As demonstrated, the pre-hospital administration of plasma to trauma patients is technically/logistically feasible both in air and ground EMS. However, the different conclusions of the trials leave the question unsolved to whether pre-hospital plasma may be of any clinical benefit for the target population. As PAMPer patients had received pre-hospital pRBCs and more intravenous fluids a simple “volume” effect cannot be excluded. Risk-benefits need to be balanced against other challenges, e.g. infrastructure, logistics and costs, and an early goal-directed approach using coagulation factor concentrates (e.g. fibrinogen, which is critically depleted first during bleeding [8]), TXA, and permissive hypotension along with surgical bleeding control to limit further blood loss and stabilize coagulation function pre-hospital may be an alternative as outlined in the updated European trauma guideline [9]. Protective effects to the glycocalyx and endothelial barrier integrity have been linked to the fibrinogen component rather than to plasma per se [10]. A median 3.8 g fibrinogen concentrate can increase clot stability by 5.2 mm at 5 min of viscoelastic test initiation while TXA can decrease lysis by 5.4% [11].

From a European perspective, the blind pre-hospital administration of plasma to potentially non-coagulopathic patients with short transportation times cannot be justified. More clearly defined studies are necessary to justify logistics and costs associated with pre-hospital blood product transfusion.

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Abbreviations

ARDS:

Acute respiratory distress syndrome

bpm:

Beats per minute

COMBAT:

Plasma-first Resuscitation to Treat Haemorrhagic Shock during Emergency Ground Transportation in an Urban Area: A Randomised Trial

CPP:

Cerebral perfusion pressure

CRASH-2:

Clinical Randomization of an Antifibrinolytic in Significant Hemorrhage 2 Trial

EMS:

Emergency Medical Service

FFP:

Fresh frozen plasma

INR:

International Normalized Ratio

ISS:

Injury Severity Score

MOF:

Multiorgan failure

n.s.:

Non-significant

PAMPer:

Prehospital Plasma during Air Medical Transport in Trauma Patients at Risk for Haemorrhagic Shock Trial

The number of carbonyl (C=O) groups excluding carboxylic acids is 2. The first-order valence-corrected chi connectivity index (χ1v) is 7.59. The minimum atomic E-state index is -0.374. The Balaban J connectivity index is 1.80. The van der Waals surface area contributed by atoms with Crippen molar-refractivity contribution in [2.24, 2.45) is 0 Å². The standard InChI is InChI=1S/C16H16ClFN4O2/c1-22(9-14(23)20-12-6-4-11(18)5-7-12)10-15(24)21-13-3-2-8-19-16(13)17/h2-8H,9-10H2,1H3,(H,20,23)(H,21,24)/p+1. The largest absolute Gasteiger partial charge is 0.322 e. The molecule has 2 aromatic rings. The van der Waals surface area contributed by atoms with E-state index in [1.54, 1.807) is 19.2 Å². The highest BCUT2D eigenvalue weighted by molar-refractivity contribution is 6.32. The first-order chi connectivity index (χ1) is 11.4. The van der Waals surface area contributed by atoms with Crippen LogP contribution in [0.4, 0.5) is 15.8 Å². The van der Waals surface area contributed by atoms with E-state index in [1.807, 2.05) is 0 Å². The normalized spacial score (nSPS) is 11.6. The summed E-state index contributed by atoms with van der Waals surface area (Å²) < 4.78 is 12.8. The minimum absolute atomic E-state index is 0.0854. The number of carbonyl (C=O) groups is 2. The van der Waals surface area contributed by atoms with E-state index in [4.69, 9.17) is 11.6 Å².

pRBC:

Packed red blood cells

PTr:

Prothrombin ratio

RETIC:

Reversal of Trauma-induced Coagulopathy using First-line Coagulation Factor Concentrates or Fresh Frozen Plasma Study

TBI:

Traumatic brain injury

TR-DGU:

TraumaRegistry of the Deutsche Gesellschaft für Unfallchirurgie

TXA:

Tranexamic acid

US:

United States

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Acknowledgements

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Funding

This study received no funding. Publication costs were funded by the authors.

Author information

CFE, DF, JSD, PB, MDL, OG, DRS, HS and MM conceived the idea for the manuscript. The first draft was written by CFE and MM. All authors contributed to and approved the final version.

Correspondence to Marc Maegele.

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Competing interests

CFE received travel support, lecture and advisory board fees and research support from CSL Behring, TEM International/IL-Werfen and LFB Biomedicaments.

DRS received honoraria or travel support for consulting or lecturing from Danube University of Krems, Austria, US Department of Defense, Washington, USA, European Society of Anesthesiology, Brussels, BE, Korean Society for Patient Blood Management, Seoul, Korea, Korean Society of Anesthesiologists, Seoul, Korea, Baxter AG, Volketswil, Switzerland, Baxter S.p.A., Roma, Italy, Bayer AG, Zürich, Switzerland, Bayer Pharma AG, Berlin, Germany, B. Braun Melsungen AG, Melsungen, Germany, Boehringer Ingelheim GmbH, Basel, Switzerland, Bristol-Myers-Squibb, Rueil-Malmaison Cedex, France and Baar, Switzerland, CSL Behring GmbH, Hattersheim am Main, Germany and Berne, Switzerland, Celgene International II Sàrl, Couvet, Switzerland, Curacyte AG, Munich, Germany, Daiichi Sankyo AG, Thalwil, Switzerland, GlaxoSmithKline GmbH & Co. KG, Hamburg, Germany, Haemonetics, Braintree, MA, USA, Instrumentation Laboratory (IL-Werfen), Bedford, MA, USA, LFB Biomédicaments, Courtaboeuf Cedex, France, Merck Sharp & Dohme, Kenilworth, New Jersey, USA, Octapharma AG, Lachen, Switzerland, Organon AG, Pfäffikon/SZ, Switzerland, PAION Deutschland GmbH, Aachen, Germany, Pharmacosmos A/S, Holbaek, Denmark, Photonics Healthcare B.V., Utrecht, Netherlands, Pierre Fabre Pharma, Alschwil, Switzerland, Roche Diagnostics International Ltd., Reinach, Switzerland, Roche Pharma AG, Reinach, Switzerland, Sarstedt AG & Co., Sevelen, Switzerland and Nümbrecht, Germany, Schering-Plough International, Inc., Kenilworth, New Jersey, USA, Tem International GmbH, Munich, Germany, Verum Diagnostica GmbH, Munich, Germany, Vifor Pharma, Munich, Germany, Vienna, Austria and Villars-sur-Glâne, Switzerland, Vifor (International) AG, St. Gallen, Switzerland.

PB received honorary for lecture from LFB and Octapharma.

MM received travel support, lecture and advisory board fees and research support from Astra Zeneca, Bayer, Biotest, CSL Behring, TEM International/IL-Werfen and LFB Biomedicaments.

JSD received lecture fees from LFB Laboratoires France.

OG received research funding from Bayer Healthcare, Boehringer Ingelheim, Novo Nordisk, Biotest, CSL Behring and Nycomed and honoraria for lectures and consultancy support from Bayer Healthcare, Boehringer Ingelheim, CSL Behring, Octapharma, Sanofi, Pfizer and Portola.

The other authors declare that they have no competing interests.